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Royal Mail ban lithium batteries.

Discussion in 'The Lounge' started by swanseadave, Feb 4, 2013.

  1. mike_j

    mike_j Well-Known Member

    I just sent a camera off to China. I wondered why the PO clerk made such a performance about my convincing her that there were no batteries when she saw the customs declaration.

    Fortunately MPP Microflex TLRs didn't have batteries of any sort.

    It may effect sales of more modern cameras on ebay, though I expect it will just be ignored.
     
  2. thornrider

    thornrider In the Stop Bath


    This means that whoever the courier is will need a certficate to prove they meet some sort of standard specified in legislation somewhere.

    Having just looked this up - the TNT website says that the issue is about the risk of them catching fire - they have been graded as Class 9 Dangerous Goods since 2009.
     
    Last edited: Feb 5, 2013
  3. ianwaite

    ianwaite Well-Known Member

    Just buy em from ASDA at £4 each!

    Ian
     
  4. Cuthbert

    Cuthbert Well-Known Member

    If they change their mind on this one, it will be a volt face ;)
     
  5. GeoffR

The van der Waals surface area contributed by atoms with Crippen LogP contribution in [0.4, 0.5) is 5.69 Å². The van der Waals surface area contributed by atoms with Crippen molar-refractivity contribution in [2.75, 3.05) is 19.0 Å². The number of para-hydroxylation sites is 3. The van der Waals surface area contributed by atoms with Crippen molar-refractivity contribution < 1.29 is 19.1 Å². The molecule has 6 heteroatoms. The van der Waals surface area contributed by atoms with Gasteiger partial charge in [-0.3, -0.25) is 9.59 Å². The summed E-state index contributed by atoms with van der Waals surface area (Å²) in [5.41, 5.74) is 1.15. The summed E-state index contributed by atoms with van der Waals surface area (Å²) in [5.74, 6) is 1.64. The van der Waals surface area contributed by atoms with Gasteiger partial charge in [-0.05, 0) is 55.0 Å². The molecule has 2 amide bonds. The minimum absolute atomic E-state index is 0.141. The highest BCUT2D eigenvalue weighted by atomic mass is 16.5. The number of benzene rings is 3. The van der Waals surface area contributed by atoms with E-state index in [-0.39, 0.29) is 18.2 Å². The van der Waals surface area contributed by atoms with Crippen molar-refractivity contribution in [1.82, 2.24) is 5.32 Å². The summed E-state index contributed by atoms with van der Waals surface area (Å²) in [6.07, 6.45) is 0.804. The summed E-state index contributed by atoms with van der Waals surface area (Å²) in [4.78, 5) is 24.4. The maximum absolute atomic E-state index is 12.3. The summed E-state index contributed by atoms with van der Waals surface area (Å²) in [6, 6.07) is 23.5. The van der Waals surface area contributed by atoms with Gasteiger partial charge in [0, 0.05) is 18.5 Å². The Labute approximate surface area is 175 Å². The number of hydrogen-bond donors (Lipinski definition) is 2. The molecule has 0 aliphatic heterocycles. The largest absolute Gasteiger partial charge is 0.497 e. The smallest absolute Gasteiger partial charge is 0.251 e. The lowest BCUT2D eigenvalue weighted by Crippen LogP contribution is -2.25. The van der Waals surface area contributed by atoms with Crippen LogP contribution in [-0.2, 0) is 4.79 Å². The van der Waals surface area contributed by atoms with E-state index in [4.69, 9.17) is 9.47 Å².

GeoffR Well-Known Member

    The regulations relate to the carriage of Lithium batteries by air and, because they can't guarantee that any given package will not travel by air they are applying the same rules to all shipments.
     
  6. GeoffR

    GeoffR Well-Known Member

    A lead acid battery is not itself flammable, it may cause a fire but will not burn. A lithium battery will burn because the electrolyte is flammable.

    I too remember the Viscount and it used a 28V DC starter motor for which external power was required. The Viscount only had a 28V DC power system so this wasn't an issue and the batteries were only for stand-by purposes, I don't recall a situation where the batteries, six of them I recall, were used to start engines. A Windmilling engine will not deliver enough power to run a generator and it is undesirable for a turboprop to windmill, the propeller blades will be feathered to prevent them from turning if the engine is shut down in flight.

    The APU is not there only to provide independence on the ground, it is a requirement for Extender Range Twin engined Operations where the loss of an engine driven generator will require the APU to be started to provide a substitute power source. This APU, unlike the one in your computer centre, must be able to start at temperatures down to -70 and up to the service ceiling of the aircraft possibly well above 40,000 feet. Under those circumstances starting in six seconds is a tall order. Whether the same battery provides starting and standby power is down to the aircraft design.